The Chevelle started life with a V8 under the hood, but it wasn’t the big-block monster that we see here. Its specifications aren’t clear, but the Malibu comes equipped with a 402ci V8, a 3-speed Turbo 400 transmission, and power steering. The seller believes that the motor has received some internal upgrades as well as a set of headers. That means that there would’ve been at least 325hp on tap when the V8 was at its best, although a higher figure is possible. Point it at a ¼ mile, and it should easily produce a sub-15-second pass. When the seller’s father purchased the car, he drove it for a while before parking it in preparation for the project build. This stalled before it started, so the car has been sitting idle for more than a decade. It doesn’t currently run, although it does appear that the 402 does turn freely. With something approaching good luck, it may be possible to coax this classic back to life.

Opening the doors and taking a look inside the Malibu reveals an interior that is better than expected. A few aftermarket components like a Sun Tach and some other gauges are mounted under the dash, but the rest of the interior appears to be all genuine Chevrolet. The factory radio is missing, the front of the headliner needs attention, the carpet is faded, and the seat covers are split. However, some of the more costly items like the dash, pad, console, and door trims, seem to be in excellent order. Whipping this interior into shape should not be a difficult undertaking, nor should it break the bank.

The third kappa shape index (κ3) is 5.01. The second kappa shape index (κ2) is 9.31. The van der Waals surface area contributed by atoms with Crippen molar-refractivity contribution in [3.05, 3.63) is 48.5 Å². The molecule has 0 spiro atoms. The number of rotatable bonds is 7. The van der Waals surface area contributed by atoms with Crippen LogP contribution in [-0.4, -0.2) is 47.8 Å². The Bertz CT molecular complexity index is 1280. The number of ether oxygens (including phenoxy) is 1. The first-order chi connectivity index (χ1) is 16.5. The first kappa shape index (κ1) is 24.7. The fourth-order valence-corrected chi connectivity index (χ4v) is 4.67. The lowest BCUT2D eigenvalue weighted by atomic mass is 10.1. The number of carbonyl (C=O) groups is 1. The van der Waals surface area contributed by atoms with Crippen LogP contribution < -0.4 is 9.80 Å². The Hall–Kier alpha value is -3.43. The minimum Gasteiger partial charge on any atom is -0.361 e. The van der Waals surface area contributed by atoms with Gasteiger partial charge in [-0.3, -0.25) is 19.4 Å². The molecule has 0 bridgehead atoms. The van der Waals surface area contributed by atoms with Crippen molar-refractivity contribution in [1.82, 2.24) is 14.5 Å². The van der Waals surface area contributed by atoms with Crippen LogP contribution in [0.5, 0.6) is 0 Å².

If this 1967 Chevrolet Chevelle Malibu were a genuine SS 396, it would have the potential to command some serious cash once restored. Figures over $50,000 would be easy to achieve, while prices beyond $70,000 would be possible if the next owner completed the work to a high standard. The fact is that this is not a genuine SS 396, and while it is still a desirable car, it will fall short of the real deal. However, it could still be worth a fair chunk of change when the work is complete. So, if a genuine SS 396 project car is out of your reach, maybe this tribute deserves a closer look.